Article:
- The Washington Times - Monday, April 17, 2000

Small businesses seldom have the same leverage as larger ones when it comes to purchasing industrial supplies. Now one Sterling, Va. start-up wants to give small companies some equal footing.
The new company, called EqualFooting.com, provides a virtual place where small businesses and suppliers of industrial and construction products can meet and conduct business on line. It offers equipment financing, credit lines and loans.
"The name … hence the mission of the company, which is to put small businesses on equal footing with large corporations," said Angie Kim, president and chief customer officer.
Like many business-to-business electronic commerce start-ups, EqualFooting is growing quickly. The company started in January with just four employees including the three founders and now employs 125.
The difference between how small and large companies purchase industrial supplies is like night and day. Large companies have their own purchasing departments entire divisions with staffers calling around for best prices.
Small businesses simply don't have that kind of resources, Mrs. Kim said. So the task of price shopping is left to an executive or secretary.
"Our ideal goal for 10 years from now is to provide a wide range of services that help to make small businesses' lives easier … that can be immensely valuable," Mrs. Kim said.
The founders Mrs. Kim, Aaron Martin and Jim Fox met while working at McKinsey & Co., a consulting firm that helps companies use the Internet. From there, the three decided to start their own business.
Mr. Martin, chief financial and business development officer, and Mr. Fox, chief executive officer, moved from Pennsylvania to Northern Virginia to start EqualFooting.
When Mrs. Kim was 13, she moved with her parents from Seoul to Baltimore. During her teen-age years, she often worked at her parents' small grocery store.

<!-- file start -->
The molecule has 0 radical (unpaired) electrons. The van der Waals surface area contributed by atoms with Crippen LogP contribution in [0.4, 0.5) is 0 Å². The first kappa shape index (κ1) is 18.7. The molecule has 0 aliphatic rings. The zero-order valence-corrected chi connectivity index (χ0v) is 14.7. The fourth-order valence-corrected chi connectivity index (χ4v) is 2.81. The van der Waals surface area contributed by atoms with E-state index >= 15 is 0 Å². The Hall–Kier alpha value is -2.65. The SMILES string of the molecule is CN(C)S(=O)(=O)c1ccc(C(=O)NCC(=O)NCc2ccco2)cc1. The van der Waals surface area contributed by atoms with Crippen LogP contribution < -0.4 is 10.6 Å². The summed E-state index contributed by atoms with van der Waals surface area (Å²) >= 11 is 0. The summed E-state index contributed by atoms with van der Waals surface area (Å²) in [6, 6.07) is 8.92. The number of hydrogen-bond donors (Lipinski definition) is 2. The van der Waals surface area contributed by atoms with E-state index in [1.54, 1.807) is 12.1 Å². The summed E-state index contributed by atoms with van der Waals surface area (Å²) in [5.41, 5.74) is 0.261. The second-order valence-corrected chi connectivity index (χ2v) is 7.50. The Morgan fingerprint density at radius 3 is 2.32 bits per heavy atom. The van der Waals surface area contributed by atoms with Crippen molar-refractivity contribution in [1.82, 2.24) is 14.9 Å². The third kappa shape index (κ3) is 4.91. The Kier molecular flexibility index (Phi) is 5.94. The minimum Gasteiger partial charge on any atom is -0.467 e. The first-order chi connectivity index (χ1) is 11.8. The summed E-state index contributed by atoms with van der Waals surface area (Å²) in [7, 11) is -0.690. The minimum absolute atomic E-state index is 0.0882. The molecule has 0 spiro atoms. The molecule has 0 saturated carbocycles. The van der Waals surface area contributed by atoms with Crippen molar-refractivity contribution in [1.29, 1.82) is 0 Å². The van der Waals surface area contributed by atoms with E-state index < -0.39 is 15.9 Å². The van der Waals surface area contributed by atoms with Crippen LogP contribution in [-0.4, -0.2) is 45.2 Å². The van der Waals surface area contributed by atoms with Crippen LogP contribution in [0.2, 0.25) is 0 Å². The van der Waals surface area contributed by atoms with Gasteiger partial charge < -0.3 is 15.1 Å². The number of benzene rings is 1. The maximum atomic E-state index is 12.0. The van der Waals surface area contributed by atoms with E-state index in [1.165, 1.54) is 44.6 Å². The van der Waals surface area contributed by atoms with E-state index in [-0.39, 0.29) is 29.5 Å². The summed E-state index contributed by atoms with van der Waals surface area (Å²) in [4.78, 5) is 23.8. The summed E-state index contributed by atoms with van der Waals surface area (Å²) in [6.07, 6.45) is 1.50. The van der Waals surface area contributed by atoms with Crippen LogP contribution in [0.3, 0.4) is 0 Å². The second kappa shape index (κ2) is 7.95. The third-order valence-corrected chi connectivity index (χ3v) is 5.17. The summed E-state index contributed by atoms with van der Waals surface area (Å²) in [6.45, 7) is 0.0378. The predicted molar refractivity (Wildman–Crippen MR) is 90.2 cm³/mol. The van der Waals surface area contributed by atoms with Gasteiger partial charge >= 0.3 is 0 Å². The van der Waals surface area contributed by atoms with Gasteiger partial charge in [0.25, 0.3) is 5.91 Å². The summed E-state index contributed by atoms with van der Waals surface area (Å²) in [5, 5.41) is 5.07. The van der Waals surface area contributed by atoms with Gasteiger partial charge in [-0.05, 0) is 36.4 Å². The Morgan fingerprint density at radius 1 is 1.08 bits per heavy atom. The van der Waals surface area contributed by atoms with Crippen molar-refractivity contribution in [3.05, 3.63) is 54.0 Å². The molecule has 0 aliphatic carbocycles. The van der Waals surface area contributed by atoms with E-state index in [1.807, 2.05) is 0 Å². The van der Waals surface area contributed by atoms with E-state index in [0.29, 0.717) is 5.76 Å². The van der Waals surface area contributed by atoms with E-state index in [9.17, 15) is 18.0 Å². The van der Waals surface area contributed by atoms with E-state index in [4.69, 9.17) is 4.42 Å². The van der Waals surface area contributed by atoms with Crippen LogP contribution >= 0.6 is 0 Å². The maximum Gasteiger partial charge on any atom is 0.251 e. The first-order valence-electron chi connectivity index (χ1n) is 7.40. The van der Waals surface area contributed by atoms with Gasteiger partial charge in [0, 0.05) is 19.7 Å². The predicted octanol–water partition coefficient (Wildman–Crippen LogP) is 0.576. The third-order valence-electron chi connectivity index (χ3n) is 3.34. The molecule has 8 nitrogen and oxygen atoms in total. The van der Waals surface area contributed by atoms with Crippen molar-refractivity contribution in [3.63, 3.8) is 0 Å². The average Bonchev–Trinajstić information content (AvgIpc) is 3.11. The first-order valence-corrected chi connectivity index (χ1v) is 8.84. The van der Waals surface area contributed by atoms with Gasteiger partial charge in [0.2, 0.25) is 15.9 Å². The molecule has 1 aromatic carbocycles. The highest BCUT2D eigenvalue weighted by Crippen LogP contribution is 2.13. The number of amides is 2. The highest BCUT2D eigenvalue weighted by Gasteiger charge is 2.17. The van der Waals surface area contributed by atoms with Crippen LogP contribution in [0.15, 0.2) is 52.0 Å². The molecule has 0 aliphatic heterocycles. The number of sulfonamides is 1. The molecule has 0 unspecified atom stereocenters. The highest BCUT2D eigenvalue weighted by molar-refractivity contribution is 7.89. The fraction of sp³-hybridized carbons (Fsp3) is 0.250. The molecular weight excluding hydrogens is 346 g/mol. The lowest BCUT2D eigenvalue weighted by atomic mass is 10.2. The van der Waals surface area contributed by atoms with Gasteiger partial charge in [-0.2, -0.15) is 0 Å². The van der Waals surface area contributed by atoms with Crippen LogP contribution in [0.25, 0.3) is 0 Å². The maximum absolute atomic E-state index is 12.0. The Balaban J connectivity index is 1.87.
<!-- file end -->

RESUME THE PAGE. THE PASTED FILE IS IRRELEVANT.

"That was one of my first experiences with small business … I experienced firsthand what it's like to be a small business," said Mrs. Kim, now 30.
Mrs. Kim earned a law degree from Harvard University and spent four years as an associate at a D.C. law firm. Her parents were not thrilled when she decided to leave law and join McKinsey.
But soon her parents realized Mrs. Kim had been bitten by the entrepreneurial bug, so they happily provided financial assistance to start EqualFooting.
In June, the three founders began working from the basement of Mrs. Kim's home in Great Falls. Two months later they had raised about $1 million from friends and family and were ready to expand.
"In September we moved out of the basement, which was a good thing for my husband, especially, and my (two) cats," Mrs. Kim said.
By the end of 1999, the company had finished its first round of financing and had $8.5 million, mostly from venture capitalists New Enterprise Associates and FBR Technology Ventures.
EqualFooting hired its first employee, Michelle Crames, that summer as an intern. She was going to Stanford University in the fall to study for a master's degree in business administration. The founders were so happy with her that they persuaded her to stay. She is now the vice president of on-line alliances.
EqualFooting's income comes from a 5 percent commission it charges suppliers for each business transaction. Shipping costs are covered by the buyer, except with some purchases above $400.

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